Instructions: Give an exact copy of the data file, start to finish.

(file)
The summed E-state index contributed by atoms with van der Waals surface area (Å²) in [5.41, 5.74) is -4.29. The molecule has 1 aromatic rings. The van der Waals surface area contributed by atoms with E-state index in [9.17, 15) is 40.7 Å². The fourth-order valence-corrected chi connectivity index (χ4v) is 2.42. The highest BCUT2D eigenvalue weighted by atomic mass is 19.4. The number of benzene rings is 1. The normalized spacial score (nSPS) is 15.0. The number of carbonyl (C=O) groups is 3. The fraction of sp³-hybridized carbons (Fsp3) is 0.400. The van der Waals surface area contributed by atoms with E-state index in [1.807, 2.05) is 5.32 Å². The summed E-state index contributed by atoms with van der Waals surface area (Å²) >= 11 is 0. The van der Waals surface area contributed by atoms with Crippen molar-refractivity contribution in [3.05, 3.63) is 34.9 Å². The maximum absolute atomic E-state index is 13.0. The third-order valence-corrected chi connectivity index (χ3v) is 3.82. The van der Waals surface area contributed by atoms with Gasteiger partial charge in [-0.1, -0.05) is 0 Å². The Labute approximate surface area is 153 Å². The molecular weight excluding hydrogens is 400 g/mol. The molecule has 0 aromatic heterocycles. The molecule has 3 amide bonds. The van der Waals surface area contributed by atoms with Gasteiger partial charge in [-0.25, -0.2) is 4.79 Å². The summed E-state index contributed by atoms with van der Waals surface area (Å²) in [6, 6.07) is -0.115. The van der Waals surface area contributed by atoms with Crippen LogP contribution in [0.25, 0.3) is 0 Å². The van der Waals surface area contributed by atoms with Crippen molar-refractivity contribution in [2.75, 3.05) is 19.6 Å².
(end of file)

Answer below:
The summed E-state index contributed by atoms with van der Waals surface area (Å²) in [5.41, 5.74) is -4.29. The molecule has 1 aromatic rings. The van der Waals surface area contributed by atoms with E-state index in [9.17, 15) is 40.7 Å². The fourth-order valence-corrected chi connectivity index (χ4v) is 2.42. The highest BCUT2D eigenvalue weighted by atomic mass is 19.4. The number of benzene rings is 1. The normalized spacial score (nSPS) is 15.0. The number of carbonyl (C=O) groups is 3. The fraction of sp³-hybridized carbons (Fsp3) is 0.400. The van der Waals surface area contributed by atoms with E-state index in [1.807, 2.05) is 5.32 Å². The summed E-state index contributed by atoms with van der Waals surface area (Å²) >= 11 is 0. The van der Waals surface area contributed by atoms with Crippen molar-refractivity contribution in [3.05, 3.63) is 34.9 Å². The maximum absolute atomic E-state index is 13.0. The third-order valence-corrected chi connectivity index (χ3v) is 3.82. The van der Waals surface area contributed by atoms with Gasteiger partial charge in [-0.1, -0.05) is 0 Å². The Labute approximate surface area is 153 Å². The molecular weight excluding hydrogens is 400 g/mol. The molecule has 0 aromatic heterocycles. The molecule has 3 amide bonds. The van der Waals surface area contributed by atoms with Gasteiger partial charge in [-0.25, -0.2) is 4.79 Å². The summed E-state index contributed by atoms with van der Waals surface area (Å²) in [6, 6.07) is -0.115. The van der Waals surface area contributed by atoms with Crippen LogP contribution in [0.25, 0.3) is 0 Å². The van der Waals surface area contributed by atoms with Crippen molar-refractivity contribution in [2.75, 3.05) is 19.6 Å².